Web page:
U.S. Water News Online
WASHINGTON -- Lawmakers are trying to add protections for
the Ogallala aquifer to the farm bill passed recently by the House.
A plan that has been introduced is aimed at conserving groundwater
by paying producers who curb water usage in the aquifer's
eight-state, 174,000 square mile region. Nearly all the water in
southwest Kansas comes from the Ogallala, which lies beneath 30,000
acres in Kansas.
``Our water is the lifeblood of the Kansas farm economy, and we
need to do all we can to protect it for future generations,'' Rep.
Jerry Moran, R-Kan., said. ``Without significant conservation
measures, the life of the Ogallala is limited.''
Moran and Rep. Tom Udall, D-N.M., introduced the measure in the
House, while Sen. Jeff Bingaman, D-N.M., plans to push it in the
Senate, which has begun work on the farm bill.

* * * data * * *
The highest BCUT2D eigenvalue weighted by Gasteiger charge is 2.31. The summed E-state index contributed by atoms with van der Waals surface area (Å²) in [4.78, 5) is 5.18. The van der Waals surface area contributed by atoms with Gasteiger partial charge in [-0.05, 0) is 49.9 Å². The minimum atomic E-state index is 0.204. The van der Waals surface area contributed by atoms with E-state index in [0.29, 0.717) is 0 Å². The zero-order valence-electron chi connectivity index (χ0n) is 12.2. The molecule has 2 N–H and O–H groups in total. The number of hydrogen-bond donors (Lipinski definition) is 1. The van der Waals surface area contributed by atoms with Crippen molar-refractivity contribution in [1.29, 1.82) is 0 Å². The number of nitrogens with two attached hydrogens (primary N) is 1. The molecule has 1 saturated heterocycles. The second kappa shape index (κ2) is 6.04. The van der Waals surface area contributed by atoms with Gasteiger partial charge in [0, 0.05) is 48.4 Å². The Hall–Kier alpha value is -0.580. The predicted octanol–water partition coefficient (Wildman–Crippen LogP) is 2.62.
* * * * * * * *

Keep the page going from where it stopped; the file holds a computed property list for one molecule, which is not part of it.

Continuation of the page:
Besides incentive payments for using less water, the 10-year,
voluntary program would help share the cost of irrigation structures
or equipment that help conserve water.
The measure is aimed at improving how the aquifer's water usage is
measured and would set up the High Plains Aquifer Council to
coordinate conservation measures.
The House has approved a $170 billion bill to extend farm and
conservation assistance programs over the next 10 years. A final
version will be hammered out after the Senate passes its version of
the farm bill.
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